5@5: Colo. A.G. investigates 'organic' marijuana| GMO-labeling efforts could run into First Amendment

[email protected]: Colo. A.G. investigates 'organic' marijuana| GMO-labeling efforts could run into First Amendment

Each day at 5 p.m. we collect the five top natural news headlines of the day, making it easy for you to catch up on today's most important natural products industry news.

Colorado A.G. looks into marijuana's use of 'organic'

Attorney General Cynthia Coffman is investigating complaints that some marijuana businesses are misleading their customers. Federal rules regulate the use of "organic," but since federal law says marijuana is illegal, cannabis businesses can't legally use the term. Read more at The Denver Post ...


Report: Agricultural use of antibiotics causing effectiveness to decline

A report released today, The State of the World’s Antibiotics, 2015, found "an overall decline in the total stock of antibiotic effectiveness: resistance to all first-line and last-resort antibiotics is rising." About two-thirds of the world's antibiotics are given to livestock; in the U.S., that amount rises to about 80 percent. Read more at Modern Farmer ...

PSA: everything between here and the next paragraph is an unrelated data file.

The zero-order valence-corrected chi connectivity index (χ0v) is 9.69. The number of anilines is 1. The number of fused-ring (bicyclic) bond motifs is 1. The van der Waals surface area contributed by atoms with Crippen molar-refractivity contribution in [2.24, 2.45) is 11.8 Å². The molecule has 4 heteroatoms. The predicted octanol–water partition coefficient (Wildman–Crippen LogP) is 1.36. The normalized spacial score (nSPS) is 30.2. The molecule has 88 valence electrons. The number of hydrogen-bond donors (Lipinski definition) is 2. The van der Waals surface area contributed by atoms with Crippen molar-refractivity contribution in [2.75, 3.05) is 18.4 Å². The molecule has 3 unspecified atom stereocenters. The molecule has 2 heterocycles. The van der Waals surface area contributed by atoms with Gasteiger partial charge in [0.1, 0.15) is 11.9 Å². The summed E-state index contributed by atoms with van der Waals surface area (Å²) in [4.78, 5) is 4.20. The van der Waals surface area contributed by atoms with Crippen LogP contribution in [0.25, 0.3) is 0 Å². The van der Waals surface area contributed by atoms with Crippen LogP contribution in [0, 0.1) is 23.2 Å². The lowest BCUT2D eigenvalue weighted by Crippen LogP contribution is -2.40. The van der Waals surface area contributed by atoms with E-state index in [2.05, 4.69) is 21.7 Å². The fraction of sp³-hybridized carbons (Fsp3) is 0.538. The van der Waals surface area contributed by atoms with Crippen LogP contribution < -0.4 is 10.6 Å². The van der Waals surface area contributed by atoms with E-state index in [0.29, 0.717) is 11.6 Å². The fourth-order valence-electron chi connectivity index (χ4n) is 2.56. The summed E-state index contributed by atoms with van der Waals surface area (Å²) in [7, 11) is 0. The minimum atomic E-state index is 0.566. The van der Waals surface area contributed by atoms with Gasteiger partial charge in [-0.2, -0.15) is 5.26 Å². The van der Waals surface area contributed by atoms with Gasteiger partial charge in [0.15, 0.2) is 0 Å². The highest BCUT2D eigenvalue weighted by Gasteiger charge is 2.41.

Could a First Amendment case stop GMO labeling efforts?

A Supreme Court decision regarding a Gilbert, Arizona, sign code could affect how courts look at laws that require special labels, argue a Hoover Institution fellow, an attorney and a retired law professor. Not allowing GMO labels would aid sustainable agriculture and sustainable farming, they say. Read more at Forbes ...


Congress must fully fund FDA for FSMA to be successful, officials say

President Barack Obama has asked Congress to allocate an additional $109.5 million, but the House and Senate appropriations committees have approved less than half of that increase. Acting FDA Commissioner Stephen Ostroff says receiving the entire amount is critical. Read more at Food Safety News ...


Nordic berries in high demand in Asia

Each year, Finnish forests and swamps pop out as much as 2.2 billion pounds of edible wild berries. Increasingly, those berries are being exported to China and Japan, where they are used in lotions and powders. Read more at National Public Radio ...

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